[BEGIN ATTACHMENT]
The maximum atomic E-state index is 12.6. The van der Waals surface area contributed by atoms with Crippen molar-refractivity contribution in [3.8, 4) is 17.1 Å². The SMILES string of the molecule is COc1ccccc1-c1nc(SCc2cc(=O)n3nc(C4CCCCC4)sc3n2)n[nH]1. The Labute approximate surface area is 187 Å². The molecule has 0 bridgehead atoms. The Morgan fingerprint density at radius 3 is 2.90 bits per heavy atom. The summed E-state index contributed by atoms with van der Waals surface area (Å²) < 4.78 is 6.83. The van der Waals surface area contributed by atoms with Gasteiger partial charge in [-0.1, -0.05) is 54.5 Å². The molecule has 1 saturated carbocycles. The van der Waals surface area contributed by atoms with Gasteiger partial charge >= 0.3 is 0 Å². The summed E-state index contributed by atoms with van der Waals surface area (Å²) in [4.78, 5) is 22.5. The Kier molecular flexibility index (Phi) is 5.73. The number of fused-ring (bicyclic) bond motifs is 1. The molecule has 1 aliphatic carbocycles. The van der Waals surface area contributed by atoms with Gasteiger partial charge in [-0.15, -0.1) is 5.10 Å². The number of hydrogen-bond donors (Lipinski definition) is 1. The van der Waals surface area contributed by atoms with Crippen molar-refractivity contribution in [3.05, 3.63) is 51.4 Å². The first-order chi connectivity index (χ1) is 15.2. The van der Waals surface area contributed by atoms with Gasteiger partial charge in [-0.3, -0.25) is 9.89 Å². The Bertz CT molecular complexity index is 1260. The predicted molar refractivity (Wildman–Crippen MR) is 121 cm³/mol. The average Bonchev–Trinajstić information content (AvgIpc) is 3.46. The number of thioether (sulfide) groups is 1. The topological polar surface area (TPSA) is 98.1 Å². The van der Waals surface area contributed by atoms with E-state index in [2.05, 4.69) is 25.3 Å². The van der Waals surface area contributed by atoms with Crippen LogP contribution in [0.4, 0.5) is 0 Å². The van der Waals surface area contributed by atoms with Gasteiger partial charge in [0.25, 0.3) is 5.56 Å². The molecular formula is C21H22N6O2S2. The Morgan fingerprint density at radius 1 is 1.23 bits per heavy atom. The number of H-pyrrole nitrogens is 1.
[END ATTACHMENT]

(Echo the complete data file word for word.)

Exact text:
The maximum atomic E-state index is 12.6. The van der Waals surface area contributed by atoms with Crippen molar-refractivity contribution in [3.8, 4) is 17.1 Å². The SMILES string of the molecule is COc1ccccc1-c1nc(SCc2cc(=O)n3nc(C4CCCCC4)sc3n2)n[nH]1. The Labute approximate surface area is 187 Å². The molecule has 0 bridgehead atoms. The Morgan fingerprint density at radius 3 is 2.90 bits per heavy atom. The summed E-state index contributed by atoms with van der Waals surface area (Å²) < 4.78 is 6.83. The van der Waals surface area contributed by atoms with Gasteiger partial charge in [-0.1, -0.05) is 54.5 Å². The molecule has 1 saturated carbocycles. The van der Waals surface area contributed by atoms with Gasteiger partial charge >= 0.3 is 0 Å². The summed E-state index contributed by atoms with van der Waals surface area (Å²) in [4.78, 5) is 22.5. The Kier molecular flexibility index (Phi) is 5.73. The number of fused-ring (bicyclic) bond motifs is 1. The molecule has 1 aliphatic carbocycles. The van der Waals surface area contributed by atoms with Gasteiger partial charge in [-0.15, -0.1) is 5.10 Å². The number of hydrogen-bond donors (Lipinski definition) is 1. The van der Waals surface area contributed by atoms with Crippen molar-refractivity contribution in [3.05, 3.63) is 51.4 Å². The first-order chi connectivity index (χ1) is 15.2. The van der Waals surface area contributed by atoms with Gasteiger partial charge in [-0.3, -0.25) is 9.89 Å². The Bertz CT molecular complexity index is 1260. The predicted molar refractivity (Wildman–Crippen MR) is 121 cm³/mol. The average Bonchev–Trinajstić information content (AvgIpc) is 3.46. The number of thioether (sulfide) groups is 1. The topological polar surface area (TPSA) is 98.1 Å². The van der Waals surface area contributed by atoms with E-state index in [2.05, 4.69) is 25.3 Å². The van der Waals surface area contributed by atoms with Crippen LogP contribution in [0.4, 0.5) is 0 Å². The van der Waals surface area contributed by atoms with Gasteiger partial charge in [0.25, 0.3) is 5.56 Å². The molecular formula is C21H22N6O2S2. The Morgan fingerprint density at radius 1 is 1.23 bits per heavy atom. The number of H-pyrrole nitrogens is 1.